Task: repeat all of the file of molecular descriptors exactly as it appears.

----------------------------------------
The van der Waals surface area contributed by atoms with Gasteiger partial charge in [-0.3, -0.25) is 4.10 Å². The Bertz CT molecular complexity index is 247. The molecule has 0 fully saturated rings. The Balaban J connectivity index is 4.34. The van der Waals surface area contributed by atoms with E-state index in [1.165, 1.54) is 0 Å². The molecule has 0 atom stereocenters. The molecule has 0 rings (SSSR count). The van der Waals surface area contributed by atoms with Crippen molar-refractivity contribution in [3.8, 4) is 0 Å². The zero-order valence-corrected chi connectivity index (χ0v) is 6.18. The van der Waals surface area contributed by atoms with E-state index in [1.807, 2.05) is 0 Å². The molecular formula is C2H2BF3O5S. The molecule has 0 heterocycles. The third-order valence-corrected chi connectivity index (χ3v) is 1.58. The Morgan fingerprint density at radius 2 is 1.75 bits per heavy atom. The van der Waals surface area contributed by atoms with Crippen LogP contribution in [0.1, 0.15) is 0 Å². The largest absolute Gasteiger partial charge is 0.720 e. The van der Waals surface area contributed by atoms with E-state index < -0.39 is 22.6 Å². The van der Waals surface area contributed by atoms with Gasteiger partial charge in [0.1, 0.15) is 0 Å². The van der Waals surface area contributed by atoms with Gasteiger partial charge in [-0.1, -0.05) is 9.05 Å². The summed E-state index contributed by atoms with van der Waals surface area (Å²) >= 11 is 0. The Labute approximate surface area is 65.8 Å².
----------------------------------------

The van der Waals surface area contributed by atoms with Gasteiger partial charge in [-0.3, -0.25) is 4.10 Å². The Bertz CT molecular complexity index is 247. The molecule has 0 fully saturated rings. The Balaban J connectivity index is 4.34. The van der Waals surface area contributed by atoms with E-state index in [1.165, 1.54) is 0 Å². The molecule has 0 atom stereocenters. The molecule has 0 rings (SSSR count). The van der Waals surface area contributed by atoms with Crippen molar-refractivity contribution in [3.8, 4) is 0 Å². The zero-order valence-corrected chi connectivity index (χ0v) is 6.18. The van der Waals surface area contributed by atoms with E-state index in [1.807, 2.05) is 0 Å². The molecular formula is C2H2BF3O5S. The molecule has 0 heterocycles. The third-order valence-corrected chi connectivity index (χ3v) is 1.58. The Morgan fingerprint density at radius 2 is 1.75 bits per heavy atom. The van der Waals surface area contributed by atoms with Crippen LogP contribution in [0.1, 0.15) is 0 Å². The largest absolute Gasteiger partial charge is 0.720 e. The van der Waals surface area contributed by atoms with E-state index < -0.39 is 22.6 Å². The van der Waals surface area contributed by atoms with Gasteiger partial charge in [0.1, 0.15) is 0 Å². The van der Waals surface area contributed by atoms with Gasteiger partial charge in [-0.1, -0.05) is 9.05 Å². The summed E-state index contributed by atoms with van der Waals surface area (Å²) >= 11 is 0. The Labute approximate surface area is 65.8 Å².